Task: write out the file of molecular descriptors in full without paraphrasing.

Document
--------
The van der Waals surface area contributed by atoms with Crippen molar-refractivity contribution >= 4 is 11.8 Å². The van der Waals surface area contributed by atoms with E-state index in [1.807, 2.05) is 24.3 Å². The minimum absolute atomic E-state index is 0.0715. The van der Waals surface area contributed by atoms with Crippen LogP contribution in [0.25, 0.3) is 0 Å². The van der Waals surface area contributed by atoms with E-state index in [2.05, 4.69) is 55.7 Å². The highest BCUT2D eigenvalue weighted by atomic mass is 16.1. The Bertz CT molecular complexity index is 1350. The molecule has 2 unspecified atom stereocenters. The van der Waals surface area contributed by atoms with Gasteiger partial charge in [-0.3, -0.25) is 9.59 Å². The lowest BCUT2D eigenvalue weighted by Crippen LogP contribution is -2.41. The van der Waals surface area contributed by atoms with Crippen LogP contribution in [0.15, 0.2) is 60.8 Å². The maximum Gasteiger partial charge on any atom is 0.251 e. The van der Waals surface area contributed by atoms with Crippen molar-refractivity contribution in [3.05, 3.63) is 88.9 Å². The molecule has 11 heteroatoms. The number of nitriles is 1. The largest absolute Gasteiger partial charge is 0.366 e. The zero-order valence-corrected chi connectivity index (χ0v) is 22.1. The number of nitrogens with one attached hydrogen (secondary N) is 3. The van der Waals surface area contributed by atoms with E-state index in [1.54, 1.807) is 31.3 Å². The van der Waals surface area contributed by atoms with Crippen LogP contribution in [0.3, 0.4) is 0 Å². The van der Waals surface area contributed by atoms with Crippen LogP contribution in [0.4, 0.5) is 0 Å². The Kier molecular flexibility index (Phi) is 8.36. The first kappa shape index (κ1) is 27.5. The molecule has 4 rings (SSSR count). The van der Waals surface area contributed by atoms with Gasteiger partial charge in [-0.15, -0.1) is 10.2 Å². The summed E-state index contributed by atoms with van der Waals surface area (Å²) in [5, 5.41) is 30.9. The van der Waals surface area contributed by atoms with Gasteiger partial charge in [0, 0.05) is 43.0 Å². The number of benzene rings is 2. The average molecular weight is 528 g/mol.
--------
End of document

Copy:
The van der Waals surface area contributed by atoms with Crippen molar-refractivity contribution >= 4 is 11.8 Å². The van der Waals surface area contributed by atoms with E-state index in [1.807, 2.05) is 24.3 Å². The minimum absolute atomic E-state index is 0.0715. The van der Waals surface area contributed by atoms with Crippen LogP contribution in [0.25, 0.3) is 0 Å². The van der Waals surface area contributed by atoms with E-state index in [2.05, 4.69) is 55.7 Å². The highest BCUT2D eigenvalue weighted by atomic mass is 16.1. The Bertz CT molecular complexity index is 1350. The molecule has 2 unspecified atom stereocenters. The van der Waals surface area contributed by atoms with Gasteiger partial charge in [-0.3, -0.25) is 9.59 Å². The lowest BCUT2D eigenvalue weighted by Crippen LogP contribution is -2.41. The van der Waals surface area contributed by atoms with Crippen LogP contribution in [0.15, 0.2) is 60.8 Å². The maximum Gasteiger partial charge on any atom is 0.251 e. The van der Waals surface area contributed by atoms with Crippen molar-refractivity contribution in [3.05, 3.63) is 88.9 Å². The molecule has 11 heteroatoms. The number of nitriles is 1. The largest absolute Gasteiger partial charge is 0.366 e. The zero-order valence-corrected chi connectivity index (χ0v) is 22.1. The number of nitrogens with one attached hydrogen (secondary N) is 3. The van der Waals surface area contributed by atoms with E-state index in [1.54, 1.807) is 31.3 Å². The van der Waals surface area contributed by atoms with Crippen LogP contribution in [0.3, 0.4) is 0 Å². The van der Waals surface area contributed by atoms with Crippen LogP contribution in [0.4, 0.5) is 0 Å². The Kier molecular flexibility index (Phi) is 8.36. The first kappa shape index (κ1) is 27.5. The molecule has 4 rings (SSSR count). The van der Waals surface area contributed by atoms with Gasteiger partial charge in [-0.15, -0.1) is 10.2 Å². The summed E-state index contributed by atoms with van der Waals surface area (Å²) in [5, 5.41) is 30.9. The van der Waals surface area contributed by atoms with Gasteiger partial charge in [0, 0.05) is 43.0 Å². The number of benzene rings is 2. The average molecular weight is 528 g/mol.